This piece is part of a series where I make the strongest case for various possible Democratic vice presidential picks. The rest of the series can be found here.

Joe Biden is an intensely conventional presidential nominee: a 77-year-old, White, male former vice president who has spent his career balancing the progressive and moderate wings of his party. When Biden won enough delegates for the presidential nomination, many expected him to pick a running mate with a traditional résumé: maybe California Sen. Kamala D. Harris, Minnesota Sen. Amy Klobuchar or New Mexico Gov. Michelle Lujan Grisham.

While some of those candidates are reportedly still in the mix, a highly unconventional choice has entered the top tier. Susan E. Rice, who served as Barack Obama’s national security adviser and his ambassador to the United Nations — has confirmed that Biden is considering her for the vice presidential slot.

Rice has never pursued elected office, so it would be unusual for her to jump directly into the second most visible political job in the country. But Rice — who works well with Biden personally, reinforces his key campaign message and fills in some of his demographic gaps — would be a smart choice for this moment.

Rice’s biggest advantage in the veepstakes is her long relationship with Biden. Biden has emphasized that he needs to have a good working relationship with his vice president. He wants to delegate major policy problems to her, trusting that she’ll run with the ball and craft her own initiatives.

Rice fits that bill better than anyone else on the shortlist: Biden knows her well from the Obama administration, where she would brief him on national security issues and work closely on foreign policy. During the Obama years, Biden and Rice disagreed on issues such as how to handle pro-democracy protests in Egypt, but they built up a strong professional relationship and a personal friendship. If Biden wants to re-create the energy of the Obama era, it would make sense to hire another person from his administration.

Rice would also reinforce the perception that Biden is running for an Obama third term. Building on Obama’s legacy is a good strategy for Biden: According to a May survey by the Democratic firm Public Policy Polling, Obama would beat President Trump in a hypothetical matchup 54 percent to 43 percent, and YouGov recently found that 45 percent of Americans said Obama was “great” or “near great” while only 30 percent said the same of Trump. As others have pointed out, it’s intuitive that Biden could double down on these favorable numbers by picking a key Obama official such as Rice.

Rice also fills in some of Biden’s demographic weaknesses on the ticket. At 55 years old, she’s 22 years younger than Biden, but old enough to be a well-established professional rather than a rising star, which makes the juxtaposition between them less jarring. Nobody will be worried about her age or health. Rice would also make history as the first Black woman on a presidential ticket for a major party — which would be especially compelling in a time of widespread anti-racism protests.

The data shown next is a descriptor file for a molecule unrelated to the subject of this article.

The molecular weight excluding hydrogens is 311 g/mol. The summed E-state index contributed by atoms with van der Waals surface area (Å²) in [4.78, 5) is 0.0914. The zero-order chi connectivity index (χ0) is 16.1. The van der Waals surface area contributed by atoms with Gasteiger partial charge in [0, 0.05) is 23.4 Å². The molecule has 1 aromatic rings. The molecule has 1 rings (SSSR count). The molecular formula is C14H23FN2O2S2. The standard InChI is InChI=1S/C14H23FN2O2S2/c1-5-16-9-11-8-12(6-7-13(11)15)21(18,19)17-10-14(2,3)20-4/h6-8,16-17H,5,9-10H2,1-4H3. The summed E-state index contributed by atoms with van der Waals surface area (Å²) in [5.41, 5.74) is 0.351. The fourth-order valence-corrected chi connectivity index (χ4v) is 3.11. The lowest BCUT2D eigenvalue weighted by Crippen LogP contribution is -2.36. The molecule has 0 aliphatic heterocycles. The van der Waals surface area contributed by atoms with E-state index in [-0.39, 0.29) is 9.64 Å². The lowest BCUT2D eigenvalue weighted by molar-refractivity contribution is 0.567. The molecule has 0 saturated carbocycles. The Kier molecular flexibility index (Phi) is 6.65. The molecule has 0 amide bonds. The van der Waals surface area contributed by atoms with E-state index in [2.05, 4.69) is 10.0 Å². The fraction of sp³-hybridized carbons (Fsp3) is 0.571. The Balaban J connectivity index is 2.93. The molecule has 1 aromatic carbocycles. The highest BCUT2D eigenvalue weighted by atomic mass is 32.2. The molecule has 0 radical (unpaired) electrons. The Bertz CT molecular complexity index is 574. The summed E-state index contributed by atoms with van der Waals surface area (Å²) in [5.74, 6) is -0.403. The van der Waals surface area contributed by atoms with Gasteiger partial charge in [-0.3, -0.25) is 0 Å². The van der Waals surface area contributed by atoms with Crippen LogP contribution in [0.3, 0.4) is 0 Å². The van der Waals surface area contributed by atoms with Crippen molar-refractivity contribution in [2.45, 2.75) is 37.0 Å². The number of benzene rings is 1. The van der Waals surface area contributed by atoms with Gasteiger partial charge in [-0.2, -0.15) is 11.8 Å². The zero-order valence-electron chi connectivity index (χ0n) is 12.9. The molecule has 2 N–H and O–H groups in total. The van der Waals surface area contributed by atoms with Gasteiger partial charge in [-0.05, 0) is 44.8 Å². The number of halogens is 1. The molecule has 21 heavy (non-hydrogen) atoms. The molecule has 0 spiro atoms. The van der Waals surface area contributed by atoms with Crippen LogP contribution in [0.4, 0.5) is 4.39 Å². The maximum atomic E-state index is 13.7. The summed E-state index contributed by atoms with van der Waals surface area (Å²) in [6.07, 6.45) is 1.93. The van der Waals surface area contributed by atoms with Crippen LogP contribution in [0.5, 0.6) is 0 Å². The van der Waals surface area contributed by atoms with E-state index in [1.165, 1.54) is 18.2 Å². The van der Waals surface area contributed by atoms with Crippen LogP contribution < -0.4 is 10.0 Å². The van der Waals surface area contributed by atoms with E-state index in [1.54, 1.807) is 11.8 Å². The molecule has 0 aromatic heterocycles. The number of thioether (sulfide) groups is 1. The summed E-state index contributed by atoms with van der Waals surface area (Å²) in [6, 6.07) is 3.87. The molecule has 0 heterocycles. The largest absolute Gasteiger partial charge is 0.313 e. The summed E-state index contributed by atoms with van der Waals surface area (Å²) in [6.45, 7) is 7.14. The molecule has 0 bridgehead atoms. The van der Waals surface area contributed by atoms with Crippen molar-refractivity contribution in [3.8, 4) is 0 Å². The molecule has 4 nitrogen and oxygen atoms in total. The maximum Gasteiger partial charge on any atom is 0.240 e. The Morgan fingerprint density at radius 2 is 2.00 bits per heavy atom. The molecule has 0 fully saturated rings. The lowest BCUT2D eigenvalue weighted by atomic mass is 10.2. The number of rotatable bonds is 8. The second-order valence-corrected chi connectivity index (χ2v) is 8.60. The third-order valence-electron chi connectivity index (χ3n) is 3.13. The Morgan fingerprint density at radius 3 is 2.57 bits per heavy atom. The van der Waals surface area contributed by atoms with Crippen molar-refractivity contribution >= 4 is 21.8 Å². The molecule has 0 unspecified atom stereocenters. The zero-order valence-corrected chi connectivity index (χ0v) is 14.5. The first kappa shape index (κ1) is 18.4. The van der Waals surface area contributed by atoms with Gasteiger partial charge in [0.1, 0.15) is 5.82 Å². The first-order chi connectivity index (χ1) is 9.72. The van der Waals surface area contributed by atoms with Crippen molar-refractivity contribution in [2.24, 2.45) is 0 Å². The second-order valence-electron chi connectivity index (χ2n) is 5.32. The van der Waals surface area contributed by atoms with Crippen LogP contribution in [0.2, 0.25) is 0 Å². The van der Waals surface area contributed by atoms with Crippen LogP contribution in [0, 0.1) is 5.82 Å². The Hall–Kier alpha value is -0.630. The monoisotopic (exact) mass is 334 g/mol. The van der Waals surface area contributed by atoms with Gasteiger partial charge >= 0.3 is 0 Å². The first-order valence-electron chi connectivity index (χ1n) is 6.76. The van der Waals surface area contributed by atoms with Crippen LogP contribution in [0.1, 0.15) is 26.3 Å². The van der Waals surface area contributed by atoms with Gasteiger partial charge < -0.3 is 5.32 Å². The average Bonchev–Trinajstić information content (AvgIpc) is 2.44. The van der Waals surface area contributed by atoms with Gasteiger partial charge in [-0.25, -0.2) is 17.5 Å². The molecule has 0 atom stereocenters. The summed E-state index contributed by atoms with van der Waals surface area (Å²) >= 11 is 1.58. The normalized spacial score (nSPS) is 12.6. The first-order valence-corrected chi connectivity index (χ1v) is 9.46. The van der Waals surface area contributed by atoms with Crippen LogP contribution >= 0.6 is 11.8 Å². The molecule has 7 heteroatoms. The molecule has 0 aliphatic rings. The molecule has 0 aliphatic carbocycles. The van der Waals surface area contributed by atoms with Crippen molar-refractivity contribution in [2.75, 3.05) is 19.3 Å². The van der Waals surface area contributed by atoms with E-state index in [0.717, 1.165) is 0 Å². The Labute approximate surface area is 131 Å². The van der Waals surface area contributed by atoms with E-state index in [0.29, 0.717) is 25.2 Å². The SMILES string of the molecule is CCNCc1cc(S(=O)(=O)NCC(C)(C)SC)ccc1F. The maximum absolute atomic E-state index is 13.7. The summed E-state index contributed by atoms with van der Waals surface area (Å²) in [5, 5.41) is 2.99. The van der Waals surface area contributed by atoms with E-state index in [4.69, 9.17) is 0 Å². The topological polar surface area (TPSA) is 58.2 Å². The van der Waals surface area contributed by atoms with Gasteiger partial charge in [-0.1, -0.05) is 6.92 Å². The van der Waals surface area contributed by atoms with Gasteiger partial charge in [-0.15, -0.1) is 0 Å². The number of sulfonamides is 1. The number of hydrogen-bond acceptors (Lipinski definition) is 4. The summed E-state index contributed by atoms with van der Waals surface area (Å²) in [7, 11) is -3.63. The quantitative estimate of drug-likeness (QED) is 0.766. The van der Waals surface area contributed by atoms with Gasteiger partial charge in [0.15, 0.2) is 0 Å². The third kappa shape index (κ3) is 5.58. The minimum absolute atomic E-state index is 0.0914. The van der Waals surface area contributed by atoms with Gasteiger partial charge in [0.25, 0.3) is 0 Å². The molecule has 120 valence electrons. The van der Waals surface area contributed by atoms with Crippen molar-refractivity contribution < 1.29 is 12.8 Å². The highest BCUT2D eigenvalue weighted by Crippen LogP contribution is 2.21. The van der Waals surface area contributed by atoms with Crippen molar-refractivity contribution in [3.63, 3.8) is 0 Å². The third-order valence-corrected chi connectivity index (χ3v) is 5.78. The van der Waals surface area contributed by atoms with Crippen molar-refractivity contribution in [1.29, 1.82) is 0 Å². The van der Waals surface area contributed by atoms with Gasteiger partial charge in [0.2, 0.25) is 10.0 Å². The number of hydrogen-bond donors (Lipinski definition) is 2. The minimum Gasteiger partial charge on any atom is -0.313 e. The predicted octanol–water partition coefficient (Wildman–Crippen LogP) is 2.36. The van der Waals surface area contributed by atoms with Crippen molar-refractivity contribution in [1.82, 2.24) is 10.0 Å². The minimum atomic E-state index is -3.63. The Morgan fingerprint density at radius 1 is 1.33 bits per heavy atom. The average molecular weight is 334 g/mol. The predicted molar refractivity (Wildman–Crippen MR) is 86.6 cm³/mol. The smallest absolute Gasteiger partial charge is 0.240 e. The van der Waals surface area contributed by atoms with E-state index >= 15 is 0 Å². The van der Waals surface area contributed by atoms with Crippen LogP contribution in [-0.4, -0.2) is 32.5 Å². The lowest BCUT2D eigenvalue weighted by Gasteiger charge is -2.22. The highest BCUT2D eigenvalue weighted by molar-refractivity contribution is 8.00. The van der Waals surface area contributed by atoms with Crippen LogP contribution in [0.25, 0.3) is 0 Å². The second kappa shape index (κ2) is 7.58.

There are obvious objections to Rice, but none are dealbreakers.

Rice hasn’t run for office before, so there’s no way to know how she’d handle big arena rallies, glad-handing (from a safe social distance), the constant barrage of media questions or the other trials of the campaign trail. But in the middle of a pandemic, Rice might not need to do any of that. She could, like Biden, spend much of her time in the basement and still run a winning race.

And picking Rice would also revitalize conservative obsessions with how the Obama administration handled an Islamist militant attack on the U.S. consulate in the Libyan city of Benghazi.

Republicans alleged that Secretary of State Hillary Clinton and others ignored warnings about an attack and later attempted to cover up their mistakes. Investigations disproved those specific claims but did say the administration could have done more to prepare for attacks on U.S. outposts in Libya.

If Biden picked Rice, they’d have to re-litigate this episode. In the aftermath of the attack, Rice appeared on multiple news networks and said that the attack was a response to an Internet video. Rice was repeating the CIA’s talking points, but her statements fed the controversy. If she joined the ticket, Trump would try to use Benghazi to reinvigorate his base and deflect attention away from his mishandling of the pandemic.

But complicated calculations about Benghazi shouldn’t prevent Rice from joining the ticket. Ultimately, this election will be about competence: whether Trump is handling his presidency well and whether Biden would do a better job. Rice, unlike her more conventionally qualified competitors, would help Biden win this race and govern effectively on day one. In that way, Rice’s unorthodox background actually makes her Biden’s smartest pick for a running mate.

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